When I first started learning my second language, vocabulary was its own exercise and not strongly connected to the unit content. Learning vocabulary often meant studying large banks of words and trying to memorize them for a quiz. And shortly after the quiz, many of those words would be forgotten because I wasn’t using them daily. The quiz was a stressful event, and I didn’t recognize that I was adding new words to my lexicon – I just cared about getting them “right”, however that looked on that particular quiz.
Thanks to a large body of research, we know that there are many advantages to learning vocabulary in context. Context is what allows a word to have multiple meanings. Learning a word in context allows students to see some of those meanings and to have a model to use for their own work. Students have to actively engage with context to decode and read sentences, making them more likely to remember things they learn this way.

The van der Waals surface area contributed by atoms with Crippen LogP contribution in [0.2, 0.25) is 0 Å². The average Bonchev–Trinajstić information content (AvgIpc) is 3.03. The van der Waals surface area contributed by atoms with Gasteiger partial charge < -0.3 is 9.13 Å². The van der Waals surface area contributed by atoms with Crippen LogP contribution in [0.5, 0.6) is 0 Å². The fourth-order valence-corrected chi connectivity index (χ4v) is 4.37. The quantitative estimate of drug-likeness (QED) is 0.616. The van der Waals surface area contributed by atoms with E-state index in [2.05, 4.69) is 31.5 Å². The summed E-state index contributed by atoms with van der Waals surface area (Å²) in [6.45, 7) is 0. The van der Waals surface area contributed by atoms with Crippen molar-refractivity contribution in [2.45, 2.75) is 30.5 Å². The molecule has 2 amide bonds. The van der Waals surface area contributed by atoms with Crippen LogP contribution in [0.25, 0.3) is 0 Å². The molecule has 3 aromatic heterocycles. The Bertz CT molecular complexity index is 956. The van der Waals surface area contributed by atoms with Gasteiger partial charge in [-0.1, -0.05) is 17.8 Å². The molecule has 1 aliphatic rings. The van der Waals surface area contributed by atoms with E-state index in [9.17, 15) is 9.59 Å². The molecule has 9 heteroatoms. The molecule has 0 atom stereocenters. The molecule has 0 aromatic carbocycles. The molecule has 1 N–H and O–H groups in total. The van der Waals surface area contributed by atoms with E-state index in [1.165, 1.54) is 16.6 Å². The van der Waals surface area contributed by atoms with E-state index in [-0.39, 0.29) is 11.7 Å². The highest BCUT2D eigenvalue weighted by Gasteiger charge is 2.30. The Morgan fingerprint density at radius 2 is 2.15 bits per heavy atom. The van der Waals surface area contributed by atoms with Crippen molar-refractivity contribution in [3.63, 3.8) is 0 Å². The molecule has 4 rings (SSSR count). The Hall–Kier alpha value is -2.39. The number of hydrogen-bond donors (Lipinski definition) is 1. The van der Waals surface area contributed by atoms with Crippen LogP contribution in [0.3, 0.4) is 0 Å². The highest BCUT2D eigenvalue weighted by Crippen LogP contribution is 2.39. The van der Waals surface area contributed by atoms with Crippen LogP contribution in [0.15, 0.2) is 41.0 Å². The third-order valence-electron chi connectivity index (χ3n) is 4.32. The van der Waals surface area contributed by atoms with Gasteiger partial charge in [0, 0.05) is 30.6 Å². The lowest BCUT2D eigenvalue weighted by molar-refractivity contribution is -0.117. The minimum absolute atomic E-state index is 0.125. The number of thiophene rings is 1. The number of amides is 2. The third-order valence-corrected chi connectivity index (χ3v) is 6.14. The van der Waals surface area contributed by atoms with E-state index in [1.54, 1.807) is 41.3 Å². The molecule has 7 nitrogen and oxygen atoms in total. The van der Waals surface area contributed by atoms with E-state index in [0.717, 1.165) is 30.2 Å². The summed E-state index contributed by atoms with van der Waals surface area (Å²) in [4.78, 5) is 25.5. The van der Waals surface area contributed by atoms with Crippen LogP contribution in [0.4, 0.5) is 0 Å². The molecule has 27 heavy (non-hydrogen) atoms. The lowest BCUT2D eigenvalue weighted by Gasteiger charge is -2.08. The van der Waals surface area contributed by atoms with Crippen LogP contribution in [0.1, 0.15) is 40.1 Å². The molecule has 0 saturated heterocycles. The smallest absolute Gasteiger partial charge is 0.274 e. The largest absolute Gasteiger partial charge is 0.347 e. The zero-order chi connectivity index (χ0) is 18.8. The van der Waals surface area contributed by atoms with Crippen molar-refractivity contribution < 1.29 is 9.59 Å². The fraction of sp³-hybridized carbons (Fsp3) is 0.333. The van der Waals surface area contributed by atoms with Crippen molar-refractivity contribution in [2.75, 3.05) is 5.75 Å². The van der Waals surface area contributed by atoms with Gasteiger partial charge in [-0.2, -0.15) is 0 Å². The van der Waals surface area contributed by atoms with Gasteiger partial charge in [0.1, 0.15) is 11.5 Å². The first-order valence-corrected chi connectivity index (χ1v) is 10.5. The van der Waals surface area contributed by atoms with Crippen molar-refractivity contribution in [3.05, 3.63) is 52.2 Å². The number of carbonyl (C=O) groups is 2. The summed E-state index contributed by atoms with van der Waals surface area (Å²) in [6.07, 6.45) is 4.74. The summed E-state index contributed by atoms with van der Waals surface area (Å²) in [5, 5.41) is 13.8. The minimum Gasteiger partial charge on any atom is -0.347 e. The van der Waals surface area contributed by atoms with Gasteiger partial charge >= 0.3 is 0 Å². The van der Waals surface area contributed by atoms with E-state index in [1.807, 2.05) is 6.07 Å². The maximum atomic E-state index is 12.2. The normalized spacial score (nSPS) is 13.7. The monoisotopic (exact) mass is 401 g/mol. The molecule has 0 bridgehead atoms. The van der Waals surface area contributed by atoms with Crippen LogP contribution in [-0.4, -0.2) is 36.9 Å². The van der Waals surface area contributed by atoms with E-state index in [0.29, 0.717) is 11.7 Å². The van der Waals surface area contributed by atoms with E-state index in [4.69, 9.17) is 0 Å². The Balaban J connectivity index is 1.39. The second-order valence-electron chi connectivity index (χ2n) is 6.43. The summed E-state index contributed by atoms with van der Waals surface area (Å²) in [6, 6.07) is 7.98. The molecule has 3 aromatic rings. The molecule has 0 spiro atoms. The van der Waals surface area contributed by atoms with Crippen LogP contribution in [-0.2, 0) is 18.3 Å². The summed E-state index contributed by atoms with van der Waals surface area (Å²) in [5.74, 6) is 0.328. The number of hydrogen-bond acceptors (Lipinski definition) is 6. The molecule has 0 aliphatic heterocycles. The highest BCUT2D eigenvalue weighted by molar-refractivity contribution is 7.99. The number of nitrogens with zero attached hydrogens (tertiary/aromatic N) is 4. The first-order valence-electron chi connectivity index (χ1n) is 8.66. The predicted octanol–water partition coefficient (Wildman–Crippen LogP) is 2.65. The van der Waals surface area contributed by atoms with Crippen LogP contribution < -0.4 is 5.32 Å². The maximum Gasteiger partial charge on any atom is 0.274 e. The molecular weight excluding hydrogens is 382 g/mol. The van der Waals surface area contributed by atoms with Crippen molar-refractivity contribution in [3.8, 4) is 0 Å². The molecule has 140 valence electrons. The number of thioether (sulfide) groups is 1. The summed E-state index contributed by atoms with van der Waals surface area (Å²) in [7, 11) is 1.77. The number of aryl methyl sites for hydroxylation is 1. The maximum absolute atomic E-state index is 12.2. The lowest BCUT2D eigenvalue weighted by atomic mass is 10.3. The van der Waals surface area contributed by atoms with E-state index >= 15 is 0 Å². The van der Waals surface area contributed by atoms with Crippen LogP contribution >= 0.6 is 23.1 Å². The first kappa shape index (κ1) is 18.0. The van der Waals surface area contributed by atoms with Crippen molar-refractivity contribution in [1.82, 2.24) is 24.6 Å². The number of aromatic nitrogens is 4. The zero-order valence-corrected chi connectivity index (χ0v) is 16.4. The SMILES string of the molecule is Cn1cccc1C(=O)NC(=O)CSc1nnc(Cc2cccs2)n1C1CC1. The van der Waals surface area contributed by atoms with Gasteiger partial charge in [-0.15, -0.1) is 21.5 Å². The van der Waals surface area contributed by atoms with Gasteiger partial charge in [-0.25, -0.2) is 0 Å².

For the teacher, providing context for vocabulary words means those long lists and word banks need to be edited or treated as sections. It also means providing practice opportunities for speaking, listening, reading and writing while students are learning those new words, and using them with sentence structures that connect to the students’ fluency level and themes they are learning. For example, if students are learning about interviews, it makes sense to practice different types of questions. If they are learning about basic descriptions, it makes sense to practice simple describing sentences.